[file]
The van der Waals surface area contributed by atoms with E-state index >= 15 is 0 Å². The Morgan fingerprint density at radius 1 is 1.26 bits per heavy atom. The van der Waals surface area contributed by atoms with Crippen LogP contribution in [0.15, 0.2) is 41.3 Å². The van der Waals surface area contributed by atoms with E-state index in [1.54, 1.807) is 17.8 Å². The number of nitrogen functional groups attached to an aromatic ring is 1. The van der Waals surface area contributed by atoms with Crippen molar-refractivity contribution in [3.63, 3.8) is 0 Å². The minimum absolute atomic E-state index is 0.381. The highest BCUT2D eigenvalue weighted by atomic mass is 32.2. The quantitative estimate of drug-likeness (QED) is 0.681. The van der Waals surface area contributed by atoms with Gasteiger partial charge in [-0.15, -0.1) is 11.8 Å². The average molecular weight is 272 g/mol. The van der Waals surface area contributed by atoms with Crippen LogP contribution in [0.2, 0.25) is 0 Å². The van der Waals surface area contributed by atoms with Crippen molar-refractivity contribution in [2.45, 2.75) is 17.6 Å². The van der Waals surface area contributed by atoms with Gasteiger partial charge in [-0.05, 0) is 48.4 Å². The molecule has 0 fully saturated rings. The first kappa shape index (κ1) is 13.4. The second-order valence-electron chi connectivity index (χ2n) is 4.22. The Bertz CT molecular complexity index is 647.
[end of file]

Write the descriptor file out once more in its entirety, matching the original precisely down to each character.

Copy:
The van der Waals surface area contributed by atoms with E-state index >= 15 is 0 Å². The Morgan fingerprint density at radius 1 is 1.26 bits per heavy atom. The van der Waals surface area contributed by atoms with Crippen LogP contribution in [0.15, 0.2) is 41.3 Å². The van der Waals surface area contributed by atoms with E-state index in [1.54, 1.807) is 17.8 Å². The number of nitrogen functional groups attached to an aromatic ring is 1. The van der Waals surface area contributed by atoms with Crippen molar-refractivity contribution in [3.63, 3.8) is 0 Å². The minimum absolute atomic E-state index is 0.381. The highest BCUT2D eigenvalue weighted by atomic mass is 32.2. The quantitative estimate of drug-likeness (QED) is 0.681. The van der Waals surface area contributed by atoms with Gasteiger partial charge in [-0.15, -0.1) is 11.8 Å². The average molecular weight is 272 g/mol. The van der Waals surface area contributed by atoms with Crippen LogP contribution in [0.2, 0.25) is 0 Å². The van der Waals surface area contributed by atoms with Crippen molar-refractivity contribution in [2.45, 2.75) is 17.6 Å². The van der Waals surface area contributed by atoms with Gasteiger partial charge in [-0.05, 0) is 48.4 Å². The molecule has 0 fully saturated rings. The first kappa shape index (κ1) is 13.4. The second-order valence-electron chi connectivity index (χ2n) is 4.22. The Bertz CT molecular complexity index is 647.